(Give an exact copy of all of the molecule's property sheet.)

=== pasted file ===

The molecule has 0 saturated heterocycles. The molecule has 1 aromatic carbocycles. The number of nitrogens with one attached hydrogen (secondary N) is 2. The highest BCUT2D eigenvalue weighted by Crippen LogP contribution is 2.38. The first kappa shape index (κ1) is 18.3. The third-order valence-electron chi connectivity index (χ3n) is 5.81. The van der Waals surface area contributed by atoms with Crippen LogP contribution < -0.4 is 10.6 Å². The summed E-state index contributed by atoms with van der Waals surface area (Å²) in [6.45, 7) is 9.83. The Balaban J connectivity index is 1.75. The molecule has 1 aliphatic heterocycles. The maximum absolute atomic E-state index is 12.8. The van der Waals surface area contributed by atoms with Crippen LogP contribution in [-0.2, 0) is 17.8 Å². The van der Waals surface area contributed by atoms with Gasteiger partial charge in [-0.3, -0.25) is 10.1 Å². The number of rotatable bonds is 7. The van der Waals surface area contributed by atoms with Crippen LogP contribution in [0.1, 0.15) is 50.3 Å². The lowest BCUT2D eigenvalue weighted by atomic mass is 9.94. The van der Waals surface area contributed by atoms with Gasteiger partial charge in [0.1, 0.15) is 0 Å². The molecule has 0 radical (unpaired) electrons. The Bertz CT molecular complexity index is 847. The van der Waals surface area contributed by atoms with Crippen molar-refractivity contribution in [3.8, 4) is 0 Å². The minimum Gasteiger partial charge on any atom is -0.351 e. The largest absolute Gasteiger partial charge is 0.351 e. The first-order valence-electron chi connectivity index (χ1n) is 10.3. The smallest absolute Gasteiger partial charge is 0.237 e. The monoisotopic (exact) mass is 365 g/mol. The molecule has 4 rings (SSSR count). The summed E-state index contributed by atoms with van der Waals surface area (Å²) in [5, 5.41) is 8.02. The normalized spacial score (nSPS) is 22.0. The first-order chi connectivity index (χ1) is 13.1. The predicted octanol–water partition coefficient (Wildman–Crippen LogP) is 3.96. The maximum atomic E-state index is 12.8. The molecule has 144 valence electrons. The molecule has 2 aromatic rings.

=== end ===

The molecule has 0 saturated heterocycles. The molecule has 1 aromatic carbocycles. The number of nitrogens with one attached hydrogen (secondary N) is 2. The highest BCUT2D eigenvalue weighted by Crippen LogP contribution is 2.38. The first kappa shape index (κ1) is 18.3. The third-order valence-electron chi connectivity index (χ3n) is 5.81. The van der Waals surface area contributed by atoms with Crippen LogP contribution < -0.4 is 10.6 Å². The summed E-state index contributed by atoms with van der Waals surface area (Å²) in [6.45, 7) is 9.83. The Balaban J connectivity index is 1.75. The molecule has 1 aliphatic heterocycles. The maximum absolute atomic E-state index is 12.8. The van der Waals surface area contributed by atoms with Crippen LogP contribution in [-0.2, 0) is 17.8 Å². The van der Waals surface area contributed by atoms with Gasteiger partial charge in [-0.3, -0.25) is 10.1 Å². The number of rotatable bonds is 7. The van der Waals surface area contributed by atoms with Crippen LogP contribution in [0.1, 0.15) is 50.3 Å². The lowest BCUT2D eigenvalue weighted by atomic mass is 9.94. The van der Waals surface area contributed by atoms with Gasteiger partial charge in [0.1, 0.15) is 0 Å². The molecule has 0 radical (unpaired) electrons. The Bertz CT molecular complexity index is 847. The van der Waals surface area contributed by atoms with Crippen molar-refractivity contribution in [3.8, 4) is 0 Å². The minimum Gasteiger partial charge on any atom is -0.351 e. The largest absolute Gasteiger partial charge is 0.351 e. The first-order valence-electron chi connectivity index (χ1n) is 10.3. The smallest absolute Gasteiger partial charge is 0.237 e. The monoisotopic (exact) mass is 365 g/mol. The molecule has 4 rings (SSSR count). The summed E-state index contributed by atoms with van der Waals surface area (Å²) in [5, 5.41) is 8.02. The normalized spacial score (nSPS) is 22.0. The first-order chi connectivity index (χ1) is 13.1. The predicted octanol–water partition coefficient (Wildman–Crippen LogP) is 3.96. The maximum atomic E-state index is 12.8. The molecule has 144 valence electrons. The molecule has 2 aromatic rings.